A recent study published in The Lancet Infectious Diseases journal shows that mutated severe acute respiratory syndrome coronavirus 2 (SARS-CoV-2) strains with a substitution at position 501 might have circulated unnoticed even before the end of September 2020, when the rapid emergence of B.1.1.7 lineage (carrying the N501Y mutation) was initially reported.
On December 14 2020, the authorities of the United Kingdom reported to the World Health Organization (WHO) that a new variant of SARS-CoV-2, a causative agent of an ongoing coronavirus disease 2019 (COVID-19) pandemic, was identified through viral genomic sequencing.
This variant, often referred to as SARS-CoV-2 VUI 202012/01 (Variant Under Investigation, year 2020, month 12, variant 01), was shown to spread more readily between people, albeit there are no significant associations with symptom severity or vaccine efficacy.
In any case, manifold mutations in the viral spike glycoprotein are characteristic for this variant, with N501Y being a major concern as it involves one of the six key amino acid residues responsible for tight contact between SARS-CoV-2 receptor-binding domain (RBD) and angiotensin-converting enzyme 2 (ACE2) cellular receptor.
Consequently, a group of researchers, led by Dr. Simona Fiorentini from the Department of Molecular and Translational Medicine at the University of Brescia in Italy, conducted detailed metagenomic sequencing and bioinformatic analyses to take a deep look into Italian isolates.
Detailed genetic characterization
In November 2020, a 59-year-old male individual with a history of persistent SARS-CoV-2 infection underwent molecular testing. Upon laboratory confirmation of the infection, genetic characterization of viruses in November sample or MB61-Nov (but also previous sample from August 2020, known as MB61-Aug) was pursued by metagenomic sequencing.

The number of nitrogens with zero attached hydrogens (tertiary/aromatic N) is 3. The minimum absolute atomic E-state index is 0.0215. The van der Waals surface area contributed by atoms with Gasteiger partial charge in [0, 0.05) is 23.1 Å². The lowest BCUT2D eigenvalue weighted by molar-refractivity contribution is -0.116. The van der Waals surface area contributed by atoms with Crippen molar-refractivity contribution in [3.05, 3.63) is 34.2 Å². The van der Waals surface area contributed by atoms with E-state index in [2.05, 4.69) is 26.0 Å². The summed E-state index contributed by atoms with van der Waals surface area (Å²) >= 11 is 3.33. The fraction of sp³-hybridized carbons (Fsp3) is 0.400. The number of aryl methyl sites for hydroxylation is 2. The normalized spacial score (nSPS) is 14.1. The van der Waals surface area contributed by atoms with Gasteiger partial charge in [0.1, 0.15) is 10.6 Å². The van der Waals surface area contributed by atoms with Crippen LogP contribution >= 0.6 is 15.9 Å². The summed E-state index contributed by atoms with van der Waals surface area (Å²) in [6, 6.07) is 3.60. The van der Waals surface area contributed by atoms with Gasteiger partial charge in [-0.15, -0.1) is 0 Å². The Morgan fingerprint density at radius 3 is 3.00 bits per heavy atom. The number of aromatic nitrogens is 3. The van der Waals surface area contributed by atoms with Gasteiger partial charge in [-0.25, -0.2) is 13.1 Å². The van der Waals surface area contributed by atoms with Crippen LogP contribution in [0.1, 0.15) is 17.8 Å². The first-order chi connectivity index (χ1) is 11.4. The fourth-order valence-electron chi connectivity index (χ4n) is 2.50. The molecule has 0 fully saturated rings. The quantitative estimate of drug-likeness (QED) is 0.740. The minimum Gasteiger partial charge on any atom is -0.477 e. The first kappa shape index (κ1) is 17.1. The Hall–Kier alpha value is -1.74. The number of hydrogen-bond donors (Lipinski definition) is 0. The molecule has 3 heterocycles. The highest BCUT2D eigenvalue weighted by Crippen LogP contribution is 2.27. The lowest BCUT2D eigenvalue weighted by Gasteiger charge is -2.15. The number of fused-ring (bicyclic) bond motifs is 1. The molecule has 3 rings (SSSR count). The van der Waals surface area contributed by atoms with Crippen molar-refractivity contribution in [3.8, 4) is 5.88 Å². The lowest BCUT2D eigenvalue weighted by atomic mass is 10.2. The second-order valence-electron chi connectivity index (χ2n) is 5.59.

Two complete obtained genomes were subsequently compared with full-length viral genomes freely available on the GISAID platform, which is an open-access source to genomic data of influenza and SARS-CoV-2 viruses.
Strains with the mutation N501Y in the spike RBD, which were recently characterized in Italy and the United Kingdom as incorporated to the quickly emerging B.1.1.7 lineage, were included in the analysis. Finally, sequence alignment and detailed editing was also done to obtain the full picture.
N501T variants present in early August
In short, bioinformatic analyses in this study revealed that the MB61-Aug SARS-CoV-2 isolate had amassed ten amino acid changes compared to early Italian isolates; in addition, three more had appeared along its evolution until the end of November 2020.
It has to be noted that the N501T substitution was found in both MB61-Aug and MB61-Nov SARS-CoV-2 isolates, pointing towards the conclusion that a mutation at the key amino acid residue 501 has already been spreading in Italy since August 2020.
Our time-scaled maximum likelihood tree suggests that these spike N501T variants emerged in early August in northern Italy, and therefore that SARS-CoV-2 strains harboring a substitution at position 501 might have circulated unnoticed even before the end of September 2020, when the rapidly emerging B.1.1.7 lineage (carrying the N501Y mutation) was first reported”, say study authors.
The need for a massive research effort
Recent discoveries regarding SARS-CoV-2 evolution, particularly within the RBD, warrant a massive scientific effort in order to pinpoint novel variants with the potential of increased viral spreading, but also with the propensity to show an evasive behavior to infection-derived or vaccine-induced neutralizing immunity.
This study is one step towards that direction, and it also compared Wuhan reference strain with both MB61 variants. The variants actually carried four mutations and one deletion in the spike glycoprotein – two of which were situated within the RBD.
Nonetheless, more complex and lengthy investigations that necessitate collaboration among different research groups will be needed in the future. In that regard, recently established WHO SARS-CoV-2 Virus Evolution Working Group is a way towards improved understanding of this timely issue.